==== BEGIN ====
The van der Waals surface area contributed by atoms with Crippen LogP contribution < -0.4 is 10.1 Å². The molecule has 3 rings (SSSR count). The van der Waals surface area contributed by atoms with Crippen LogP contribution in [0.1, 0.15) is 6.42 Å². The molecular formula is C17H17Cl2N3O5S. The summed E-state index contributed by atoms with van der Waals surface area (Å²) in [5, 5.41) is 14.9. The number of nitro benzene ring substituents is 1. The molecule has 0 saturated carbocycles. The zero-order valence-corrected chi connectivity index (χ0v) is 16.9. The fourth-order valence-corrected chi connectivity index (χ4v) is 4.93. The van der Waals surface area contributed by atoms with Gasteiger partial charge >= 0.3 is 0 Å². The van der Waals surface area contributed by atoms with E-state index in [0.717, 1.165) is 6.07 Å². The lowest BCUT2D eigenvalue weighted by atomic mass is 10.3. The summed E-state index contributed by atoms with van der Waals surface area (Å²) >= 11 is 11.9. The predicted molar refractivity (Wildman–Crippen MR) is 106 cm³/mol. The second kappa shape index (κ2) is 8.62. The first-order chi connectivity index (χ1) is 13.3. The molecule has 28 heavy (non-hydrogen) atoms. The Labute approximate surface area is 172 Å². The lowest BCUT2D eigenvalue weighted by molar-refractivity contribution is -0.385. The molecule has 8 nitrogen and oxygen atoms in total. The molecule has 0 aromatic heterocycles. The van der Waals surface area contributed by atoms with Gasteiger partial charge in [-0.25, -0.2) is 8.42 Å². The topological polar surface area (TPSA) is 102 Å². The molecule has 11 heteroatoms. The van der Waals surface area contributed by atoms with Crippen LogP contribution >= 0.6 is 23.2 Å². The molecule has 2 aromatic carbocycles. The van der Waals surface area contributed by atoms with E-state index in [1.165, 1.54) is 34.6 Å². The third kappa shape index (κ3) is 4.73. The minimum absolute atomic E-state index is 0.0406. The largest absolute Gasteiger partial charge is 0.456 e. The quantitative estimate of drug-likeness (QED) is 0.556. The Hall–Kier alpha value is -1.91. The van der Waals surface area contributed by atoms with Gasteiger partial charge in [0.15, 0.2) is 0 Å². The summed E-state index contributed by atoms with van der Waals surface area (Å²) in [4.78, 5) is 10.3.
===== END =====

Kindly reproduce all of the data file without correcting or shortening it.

The van der Waals surface area contributed by atoms with Crippen LogP contribution < -0.4 is 10.1 Å². The molecule has 3 rings (SSSR count). The van der Waals surface area contributed by atoms with Crippen LogP contribution in [0.1, 0.15) is 6.42 Å². The molecular formula is C17H17Cl2N3O5S. The summed E-state index contributed by atoms with van der Waals surface area (Å²) in [5, 5.41) is 14.9. The number of nitro benzene ring substituents is 1. The molecule has 0 saturated carbocycles. The zero-order valence-corrected chi connectivity index (χ0v) is 16.9. The fourth-order valence-corrected chi connectivity index (χ4v) is 4.93. The van der Waals surface area contributed by atoms with Gasteiger partial charge >= 0.3 is 0 Å². The van der Waals surface area contributed by atoms with E-state index in [0.717, 1.165) is 6.07 Å². The lowest BCUT2D eigenvalue weighted by atomic mass is 10.3. The summed E-state index contributed by atoms with van der Waals surface area (Å²) >= 11 is 11.9. The predicted molar refractivity (Wildman–Crippen MR) is 106 cm³/mol. The second kappa shape index (κ2) is 8.62. The first-order chi connectivity index (χ1) is 13.3. The molecule has 28 heavy (non-hydrogen) atoms. The Labute approximate surface area is 172 Å². The lowest BCUT2D eigenvalue weighted by molar-refractivity contribution is -0.385. The molecule has 8 nitrogen and oxygen atoms in total. The molecule has 0 aromatic heterocycles. The van der Waals surface area contributed by atoms with Gasteiger partial charge in [-0.25, -0.2) is 8.42 Å². The topological polar surface area (TPSA) is 102 Å². The molecule has 11 heteroatoms. The van der Waals surface area contributed by atoms with Crippen LogP contribution >= 0.6 is 23.2 Å². The molecule has 2 aromatic carbocycles. The van der Waals surface area contributed by atoms with E-state index in [1.165, 1.54) is 34.6 Å². The third kappa shape index (κ3) is 4.73. The minimum absolute atomic E-state index is 0.0406. The largest absolute Gasteiger partial charge is 0.456 e. The quantitative estimate of drug-likeness (QED) is 0.556. The Hall–Kier alpha value is -1.91. The van der Waals surface area contributed by atoms with Gasteiger partial charge in [0.15, 0.2) is 0 Å². The summed E-state index contributed by atoms with van der Waals surface area (Å²) in [4.78, 5) is 10.3.